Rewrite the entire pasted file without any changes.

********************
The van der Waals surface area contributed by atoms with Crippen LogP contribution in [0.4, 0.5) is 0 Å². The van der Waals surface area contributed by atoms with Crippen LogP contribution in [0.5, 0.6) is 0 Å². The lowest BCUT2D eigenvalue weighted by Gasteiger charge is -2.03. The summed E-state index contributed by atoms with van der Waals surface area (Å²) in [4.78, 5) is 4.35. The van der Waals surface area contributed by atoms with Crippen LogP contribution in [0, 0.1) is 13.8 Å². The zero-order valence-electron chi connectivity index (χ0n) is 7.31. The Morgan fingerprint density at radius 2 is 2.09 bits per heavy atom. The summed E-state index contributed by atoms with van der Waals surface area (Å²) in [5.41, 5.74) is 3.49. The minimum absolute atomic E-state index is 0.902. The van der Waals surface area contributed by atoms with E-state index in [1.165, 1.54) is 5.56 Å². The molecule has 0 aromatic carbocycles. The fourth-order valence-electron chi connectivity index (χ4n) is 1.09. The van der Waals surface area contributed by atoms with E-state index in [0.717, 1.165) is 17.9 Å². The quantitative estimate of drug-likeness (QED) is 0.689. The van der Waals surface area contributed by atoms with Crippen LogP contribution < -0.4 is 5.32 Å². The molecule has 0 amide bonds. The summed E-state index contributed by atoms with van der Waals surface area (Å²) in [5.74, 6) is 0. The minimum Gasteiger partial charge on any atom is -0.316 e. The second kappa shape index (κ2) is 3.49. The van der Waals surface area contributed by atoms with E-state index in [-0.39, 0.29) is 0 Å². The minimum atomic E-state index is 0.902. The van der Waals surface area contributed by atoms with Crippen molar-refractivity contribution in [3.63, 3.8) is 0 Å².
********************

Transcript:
The van der Waals surface area contributed by atoms with Crippen LogP contribution in [0.4, 0.5) is 0 Å². The van der Waals surface area contributed by atoms with Crippen LogP contribution in [0.5, 0.6) is 0 Å². The lowest BCUT2D eigenvalue weighted by Gasteiger charge is -2.03. The summed E-state index contributed by atoms with van der Waals surface area (Å²) in [4.78, 5) is 4.35. The van der Waals surface area contributed by atoms with Crippen LogP contribution in [0, 0.1) is 13.8 Å². The zero-order valence-electron chi connectivity index (χ0n) is 7.31. The Morgan fingerprint density at radius 2 is 2.09 bits per heavy atom. The summed E-state index contributed by atoms with van der Waals surface area (Å²) in [5.41, 5.74) is 3.49. The minimum absolute atomic E-state index is 0.902. The van der Waals surface area contributed by atoms with E-state index in [1.165, 1.54) is 5.56 Å². The molecule has 0 aromatic carbocycles. The fourth-order valence-electron chi connectivity index (χ4n) is 1.09. The van der Waals surface area contributed by atoms with E-state index in [0.717, 1.165) is 17.9 Å². The quantitative estimate of drug-likeness (QED) is 0.689. The van der Waals surface area contributed by atoms with Crippen LogP contribution < -0.4 is 5.32 Å². The molecule has 0 amide bonds. The summed E-state index contributed by atoms with van der Waals surface area (Å²) in [5.74, 6) is 0. The minimum Gasteiger partial charge on any atom is -0.316 e. The second kappa shape index (κ2) is 3.49. The van der Waals surface area contributed by atoms with E-state index in [-0.39, 0.29) is 0 Å². The minimum atomic E-state index is 0.902. The van der Waals surface area contributed by atoms with Crippen molar-refractivity contribution in [3.63, 3.8) is 0 Å².